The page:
Coffee May Cut Diabetes Risk by Half
With commentary by Efi Koloverou, MMedSci, a clinical dietitian and doctorl degree candidate at Harokopio University in Athens
Coffee drinkers are at lower risk of developing type 2 diabetes, finds a study involving nearly 1,500 men and women. Over a 10-year period, the researchers found, people who drank about a cup and a half of Greek-style coffee every day were 54% less likely to be diagnosed with the disease than non-drinkers.
While past research has linked coffee to reduced type 2 diabetes risk, the new study is among the first to analyze whether markers of oxidative stress and inflammation may play a role in the relationship. The researchers found that people's levels of serum amyloid A (SAA)—an inflammation-promoting protein made mostly in the liver that's been tied to increased diabetes risk—mediated the coffee-diabetes link.
In the new study, published online July 1 in the European Journal of Clinical Nutrition, Efi Koloverou, MMedSci, a clinical dietitian and doctoral degree candidate at Harokopio University in Athens, and her colleagues looked at 1,485 men and women aged 18 to 89 who were free of diabetes when they enrolled in the study, in 2001 and 2002. They divided the group into coffee abstainers, casual drinkers (meaning they had less than 250 ml of coffee daily), and habitual drinkers, who downed at least 250 ml daily.
During 10 years of follow-up, 191 study participants were diagnosed with type 2 diabetes.
Nearly 10% of the abstainers developed type 2 diabetes during the study, versus 7% of casual coffee drinkers and just over 5% of the habitual coffee drinkers. And the more coffee a person drank, the lower their diabetes risk.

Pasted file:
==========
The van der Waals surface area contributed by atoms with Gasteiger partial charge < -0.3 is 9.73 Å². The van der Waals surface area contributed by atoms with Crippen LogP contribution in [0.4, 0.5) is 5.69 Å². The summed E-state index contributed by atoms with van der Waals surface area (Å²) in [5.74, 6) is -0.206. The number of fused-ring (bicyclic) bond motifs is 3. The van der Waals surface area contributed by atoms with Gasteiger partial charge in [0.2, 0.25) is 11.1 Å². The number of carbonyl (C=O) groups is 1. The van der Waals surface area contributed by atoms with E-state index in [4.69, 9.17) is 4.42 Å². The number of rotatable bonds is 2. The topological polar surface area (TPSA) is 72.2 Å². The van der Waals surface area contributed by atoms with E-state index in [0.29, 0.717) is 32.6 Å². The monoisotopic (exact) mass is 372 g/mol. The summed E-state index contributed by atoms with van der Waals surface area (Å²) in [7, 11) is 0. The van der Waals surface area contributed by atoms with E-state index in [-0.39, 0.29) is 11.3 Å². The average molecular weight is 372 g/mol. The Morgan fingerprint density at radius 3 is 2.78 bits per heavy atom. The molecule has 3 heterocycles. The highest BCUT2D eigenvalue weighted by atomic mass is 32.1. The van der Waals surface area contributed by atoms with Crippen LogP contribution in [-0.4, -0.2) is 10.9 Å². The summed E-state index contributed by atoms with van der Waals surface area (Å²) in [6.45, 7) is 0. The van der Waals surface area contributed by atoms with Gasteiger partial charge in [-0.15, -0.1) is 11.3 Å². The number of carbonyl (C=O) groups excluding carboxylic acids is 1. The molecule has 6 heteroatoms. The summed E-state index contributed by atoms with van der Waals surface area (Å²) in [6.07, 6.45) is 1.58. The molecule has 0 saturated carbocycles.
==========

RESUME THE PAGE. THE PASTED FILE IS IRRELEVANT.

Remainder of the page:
Just 47 people in the study reported drinking decaffeinated coffee, so it's not possible to say whether decaf would have the same beneficial effects, Koloverou told EndocrineWeb via E-mail. “I believe though that the beneficial effect of coffee cannot be contributed to caffeine alone, for two reasons,” she said. “First, caffeinated drink consumption (that is, tea, cola) was taken into account and did not alter the protective association of coffee drinking on diabetes outcome. Secondly, the benefit was found to be mediated by SAA, an inflammatory marker. Thus, coffee may affect pro-inflammatory cellular signaling pathways.”
According to Koloverou, circulating levels of SAA may affect glucose homeostasis. "Postchallenge hyperglycemia might be an intermediate variable linking SAA to the development of type 2 diabetes,” she explains.
The researchers defined a cup of coffee as 150 ml. This equals about 2.5 to 3 cups of brewed coffee, according to Koloverou, or about three cups of instant coffee. “So we may hypothesize, that apparently healthy individuals with no history of cardiovascular disease, may benefit from daily consumption of this amount of coffee,” she said.
While Koloverou and her colleagues found no difference in the effects of different types of coffee on diabetes risk, she explained that the number of people involved in the study was too small to figure out if different types of coffee had different effects on diabetes risk.